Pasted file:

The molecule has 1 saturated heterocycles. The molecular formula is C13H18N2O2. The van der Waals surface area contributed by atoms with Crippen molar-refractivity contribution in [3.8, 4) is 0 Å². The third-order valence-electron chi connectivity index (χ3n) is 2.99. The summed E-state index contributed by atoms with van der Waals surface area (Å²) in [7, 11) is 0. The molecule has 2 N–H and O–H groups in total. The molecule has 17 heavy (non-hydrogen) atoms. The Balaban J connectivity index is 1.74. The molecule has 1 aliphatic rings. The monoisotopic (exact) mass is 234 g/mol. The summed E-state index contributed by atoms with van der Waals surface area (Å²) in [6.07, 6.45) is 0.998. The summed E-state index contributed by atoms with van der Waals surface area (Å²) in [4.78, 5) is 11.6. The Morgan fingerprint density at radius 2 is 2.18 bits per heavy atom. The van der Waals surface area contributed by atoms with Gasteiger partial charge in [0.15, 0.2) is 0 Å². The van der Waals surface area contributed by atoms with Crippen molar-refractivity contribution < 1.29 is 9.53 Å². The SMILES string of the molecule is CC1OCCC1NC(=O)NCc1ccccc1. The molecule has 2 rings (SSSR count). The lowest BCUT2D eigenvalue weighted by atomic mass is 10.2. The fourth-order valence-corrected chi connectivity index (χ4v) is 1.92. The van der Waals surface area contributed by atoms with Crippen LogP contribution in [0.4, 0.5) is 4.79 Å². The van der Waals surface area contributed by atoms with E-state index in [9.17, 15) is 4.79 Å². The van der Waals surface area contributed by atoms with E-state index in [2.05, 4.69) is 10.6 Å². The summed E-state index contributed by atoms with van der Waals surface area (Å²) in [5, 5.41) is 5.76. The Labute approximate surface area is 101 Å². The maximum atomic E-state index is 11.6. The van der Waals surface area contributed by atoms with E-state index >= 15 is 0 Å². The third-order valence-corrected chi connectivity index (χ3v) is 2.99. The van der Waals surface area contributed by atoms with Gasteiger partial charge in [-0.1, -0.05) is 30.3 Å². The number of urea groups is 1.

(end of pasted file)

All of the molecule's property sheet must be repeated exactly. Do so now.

The molecule has 1 saturated heterocycles. The molecular formula is C13H18N2O2. The van der Waals surface area contributed by atoms with Crippen molar-refractivity contribution in [3.8, 4) is 0 Å². The third-order valence-electron chi connectivity index (χ3n) is 2.99. The summed E-state index contributed by atoms with van der Waals surface area (Å²) in [7, 11) is 0. The molecule has 2 N–H and O–H groups in total. The molecule has 17 heavy (non-hydrogen) atoms. The Balaban J connectivity index is 1.74. The molecule has 1 aliphatic rings. The monoisotopic (exact) mass is 234 g/mol. The summed E-state index contributed by atoms with van der Waals surface area (Å²) in [6.07, 6.45) is 0.998. The summed E-state index contributed by atoms with van der Waals surface area (Å²) in [4.78, 5) is 11.6. The Morgan fingerprint density at radius 2 is 2.18 bits per heavy atom. The van der Waals surface area contributed by atoms with Gasteiger partial charge in [0.15, 0.2) is 0 Å². The van der Waals surface area contributed by atoms with Crippen molar-refractivity contribution < 1.29 is 9.53 Å². The SMILES string of the molecule is CC1OCCC1NC(=O)NCc1ccccc1. The molecule has 2 rings (SSSR count). The lowest BCUT2D eigenvalue weighted by atomic mass is 10.2. The fourth-order valence-corrected chi connectivity index (χ4v) is 1.92. The van der Waals surface area contributed by atoms with Crippen LogP contribution in [0.4, 0.5) is 4.79 Å². The van der Waals surface area contributed by atoms with E-state index in [9.17, 15) is 4.79 Å². The van der Waals surface area contributed by atoms with E-state index in [2.05, 4.69) is 10.6 Å². The summed E-state index contributed by atoms with van der Waals surface area (Å²) in [5, 5.41) is 5.76. The Labute approximate surface area is 101 Å². The maximum atomic E-state index is 11.6. The van der Waals surface area contributed by atoms with E-state index >= 15 is 0 Å². The third-order valence-corrected chi connectivity index (χ3v) is 2.99. The van der Waals surface area contributed by atoms with Gasteiger partial charge in [-0.1, -0.05) is 30.3 Å². The number of urea groups is 1.